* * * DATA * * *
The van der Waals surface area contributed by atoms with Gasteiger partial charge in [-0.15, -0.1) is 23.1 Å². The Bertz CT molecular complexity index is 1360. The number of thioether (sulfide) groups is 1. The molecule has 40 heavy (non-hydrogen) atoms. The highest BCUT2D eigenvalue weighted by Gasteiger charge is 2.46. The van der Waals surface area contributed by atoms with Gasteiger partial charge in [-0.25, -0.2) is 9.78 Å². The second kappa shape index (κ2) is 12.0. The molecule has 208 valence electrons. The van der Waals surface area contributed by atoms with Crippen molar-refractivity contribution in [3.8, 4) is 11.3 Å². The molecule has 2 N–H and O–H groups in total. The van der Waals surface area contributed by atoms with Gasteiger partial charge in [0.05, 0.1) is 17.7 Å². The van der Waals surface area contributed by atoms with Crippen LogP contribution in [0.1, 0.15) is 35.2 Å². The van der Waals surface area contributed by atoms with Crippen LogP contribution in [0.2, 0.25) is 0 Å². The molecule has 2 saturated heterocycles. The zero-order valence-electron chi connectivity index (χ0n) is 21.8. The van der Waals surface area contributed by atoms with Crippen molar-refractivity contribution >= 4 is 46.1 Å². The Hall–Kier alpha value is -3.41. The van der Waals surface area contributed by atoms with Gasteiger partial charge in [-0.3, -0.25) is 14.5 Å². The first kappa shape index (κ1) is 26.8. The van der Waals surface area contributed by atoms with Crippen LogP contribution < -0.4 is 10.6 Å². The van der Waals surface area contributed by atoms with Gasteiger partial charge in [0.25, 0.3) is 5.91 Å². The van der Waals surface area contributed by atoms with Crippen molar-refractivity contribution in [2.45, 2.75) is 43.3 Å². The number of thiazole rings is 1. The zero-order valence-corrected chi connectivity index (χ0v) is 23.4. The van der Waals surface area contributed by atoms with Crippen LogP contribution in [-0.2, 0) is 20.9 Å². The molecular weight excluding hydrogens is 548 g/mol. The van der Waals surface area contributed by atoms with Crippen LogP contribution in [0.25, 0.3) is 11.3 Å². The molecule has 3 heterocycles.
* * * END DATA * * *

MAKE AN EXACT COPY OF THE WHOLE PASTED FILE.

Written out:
The van der Waals surface area contributed by atoms with Gasteiger partial charge in [-0.15, -0.1) is 23.1 Å². The Bertz CT molecular complexity index is 1360. The number of thioether (sulfide) groups is 1. The molecule has 40 heavy (non-hydrogen) atoms. The highest BCUT2D eigenvalue weighted by Gasteiger charge is 2.46. The van der Waals surface area contributed by atoms with Gasteiger partial charge in [-0.25, -0.2) is 9.78 Å². The second kappa shape index (κ2) is 12.0. The molecule has 208 valence electrons. The van der Waals surface area contributed by atoms with Crippen molar-refractivity contribution in [3.8, 4) is 11.3 Å². The molecule has 2 N–H and O–H groups in total. The van der Waals surface area contributed by atoms with Gasteiger partial charge in [0.05, 0.1) is 17.7 Å². The van der Waals surface area contributed by atoms with Crippen LogP contribution in [0.1, 0.15) is 35.2 Å². The van der Waals surface area contributed by atoms with Crippen LogP contribution in [0.2, 0.25) is 0 Å². The molecule has 2 saturated heterocycles. The zero-order valence-electron chi connectivity index (χ0n) is 21.8. The van der Waals surface area contributed by atoms with Crippen molar-refractivity contribution >= 4 is 46.1 Å². The Hall–Kier alpha value is -3.41. The van der Waals surface area contributed by atoms with Gasteiger partial charge in [-0.3, -0.25) is 14.5 Å². The first kappa shape index (κ1) is 26.8. The van der Waals surface area contributed by atoms with Crippen LogP contribution < -0.4 is 10.6 Å². The van der Waals surface area contributed by atoms with Gasteiger partial charge in [0.25, 0.3) is 5.91 Å². The van der Waals surface area contributed by atoms with Crippen molar-refractivity contribution in [2.45, 2.75) is 43.3 Å². The number of thiazole rings is 1. The zero-order valence-corrected chi connectivity index (χ0v) is 23.4. The van der Waals surface area contributed by atoms with Crippen LogP contribution in [-0.2, 0) is 20.9 Å². The molecular weight excluding hydrogens is 548 g/mol. The van der Waals surface area contributed by atoms with Crippen LogP contribution in [0.25, 0.3) is 11.3 Å². The molecule has 3 heterocycles.